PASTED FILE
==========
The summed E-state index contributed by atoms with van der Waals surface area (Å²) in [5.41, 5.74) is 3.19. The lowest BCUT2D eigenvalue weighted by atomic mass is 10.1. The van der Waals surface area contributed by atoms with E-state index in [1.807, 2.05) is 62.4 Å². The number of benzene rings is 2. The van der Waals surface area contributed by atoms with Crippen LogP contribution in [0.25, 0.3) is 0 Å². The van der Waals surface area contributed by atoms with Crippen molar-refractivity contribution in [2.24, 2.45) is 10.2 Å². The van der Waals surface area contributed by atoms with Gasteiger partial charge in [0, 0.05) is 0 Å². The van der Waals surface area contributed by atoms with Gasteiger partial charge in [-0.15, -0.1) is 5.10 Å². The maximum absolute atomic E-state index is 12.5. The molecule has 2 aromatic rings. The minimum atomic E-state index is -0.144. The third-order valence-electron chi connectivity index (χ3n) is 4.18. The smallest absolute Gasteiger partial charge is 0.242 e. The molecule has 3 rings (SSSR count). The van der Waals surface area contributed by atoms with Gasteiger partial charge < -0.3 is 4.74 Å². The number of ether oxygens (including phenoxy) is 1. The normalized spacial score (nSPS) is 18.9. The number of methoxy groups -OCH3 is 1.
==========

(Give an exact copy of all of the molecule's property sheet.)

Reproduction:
The summed E-state index contributed by atoms with van der Waals surface area (Å²) in [5.41, 5.74) is 3.19. The lowest BCUT2D eigenvalue weighted by atomic mass is 10.1. The van der Waals surface area contributed by atoms with E-state index in [1.807, 2.05) is 62.4 Å². The number of benzene rings is 2. The van der Waals surface area contributed by atoms with Crippen LogP contribution in [0.25, 0.3) is 0 Å². The van der Waals surface area contributed by atoms with Crippen molar-refractivity contribution in [2.24, 2.45) is 10.2 Å². The van der Waals surface area contributed by atoms with Gasteiger partial charge in [0, 0.05) is 0 Å². The van der Waals surface area contributed by atoms with Gasteiger partial charge in [-0.15, -0.1) is 5.10 Å². The maximum absolute atomic E-state index is 12.5. The molecule has 2 aromatic rings. The minimum atomic E-state index is -0.144. The third-order valence-electron chi connectivity index (χ3n) is 4.18. The smallest absolute Gasteiger partial charge is 0.242 e. The molecule has 3 rings (SSSR count). The van der Waals surface area contributed by atoms with Gasteiger partial charge < -0.3 is 4.74 Å². The number of ether oxygens (including phenoxy) is 1. The normalized spacial score (nSPS) is 18.9. The number of methoxy groups -OCH3 is 1.